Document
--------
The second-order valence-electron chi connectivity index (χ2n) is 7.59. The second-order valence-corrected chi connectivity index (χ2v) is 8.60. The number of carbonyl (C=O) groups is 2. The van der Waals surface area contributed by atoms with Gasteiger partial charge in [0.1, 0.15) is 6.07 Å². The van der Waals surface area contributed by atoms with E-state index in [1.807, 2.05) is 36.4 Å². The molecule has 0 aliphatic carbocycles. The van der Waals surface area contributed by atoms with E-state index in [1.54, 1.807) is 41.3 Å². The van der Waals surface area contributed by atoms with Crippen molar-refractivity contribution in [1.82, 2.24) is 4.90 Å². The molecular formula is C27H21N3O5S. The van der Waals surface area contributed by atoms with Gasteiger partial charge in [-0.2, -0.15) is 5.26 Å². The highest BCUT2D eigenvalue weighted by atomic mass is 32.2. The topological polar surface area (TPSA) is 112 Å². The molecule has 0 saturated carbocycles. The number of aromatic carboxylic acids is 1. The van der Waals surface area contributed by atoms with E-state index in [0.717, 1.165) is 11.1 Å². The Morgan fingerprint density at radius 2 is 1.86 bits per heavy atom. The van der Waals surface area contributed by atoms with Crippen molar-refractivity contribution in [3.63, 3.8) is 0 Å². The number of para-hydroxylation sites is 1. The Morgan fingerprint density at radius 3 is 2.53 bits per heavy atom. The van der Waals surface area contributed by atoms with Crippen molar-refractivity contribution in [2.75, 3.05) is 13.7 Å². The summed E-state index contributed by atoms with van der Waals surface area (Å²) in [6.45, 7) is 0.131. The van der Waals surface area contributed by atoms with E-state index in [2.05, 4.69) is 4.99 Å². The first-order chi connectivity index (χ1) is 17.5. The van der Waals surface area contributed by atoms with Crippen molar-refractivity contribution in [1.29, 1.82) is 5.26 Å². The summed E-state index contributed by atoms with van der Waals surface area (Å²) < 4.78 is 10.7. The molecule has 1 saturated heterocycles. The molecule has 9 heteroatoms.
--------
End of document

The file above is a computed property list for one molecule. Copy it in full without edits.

The second-order valence-electron chi connectivity index (χ2n) is 7.59. The second-order valence-corrected chi connectivity index (χ2v) is 8.60. The number of carbonyl (C=O) groups is 2. The van der Waals surface area contributed by atoms with Gasteiger partial charge in [0.1, 0.15) is 6.07 Å². The van der Waals surface area contributed by atoms with E-state index in [1.807, 2.05) is 36.4 Å². The molecule has 0 aliphatic carbocycles. The van der Waals surface area contributed by atoms with E-state index in [1.54, 1.807) is 41.3 Å². The van der Waals surface area contributed by atoms with Crippen molar-refractivity contribution in [1.82, 2.24) is 4.90 Å². The molecular formula is C27H21N3O5S. The van der Waals surface area contributed by atoms with Gasteiger partial charge in [-0.2, -0.15) is 5.26 Å². The highest BCUT2D eigenvalue weighted by atomic mass is 32.2. The topological polar surface area (TPSA) is 112 Å². The molecule has 0 saturated carbocycles. The number of aromatic carboxylic acids is 1. The van der Waals surface area contributed by atoms with E-state index in [0.717, 1.165) is 11.1 Å². The Morgan fingerprint density at radius 2 is 1.86 bits per heavy atom. The van der Waals surface area contributed by atoms with Crippen molar-refractivity contribution in [3.63, 3.8) is 0 Å². The number of para-hydroxylation sites is 1. The Morgan fingerprint density at radius 3 is 2.53 bits per heavy atom. The van der Waals surface area contributed by atoms with Crippen molar-refractivity contribution in [2.75, 3.05) is 13.7 Å². The summed E-state index contributed by atoms with van der Waals surface area (Å²) in [6.45, 7) is 0.131. The van der Waals surface area contributed by atoms with E-state index in [2.05, 4.69) is 4.99 Å². The first-order chi connectivity index (χ1) is 17.5. The van der Waals surface area contributed by atoms with Crippen molar-refractivity contribution in [1.29, 1.82) is 5.26 Å². The summed E-state index contributed by atoms with van der Waals surface area (Å²) < 4.78 is 10.7. The molecule has 1 saturated heterocycles. The molecule has 9 heteroatoms.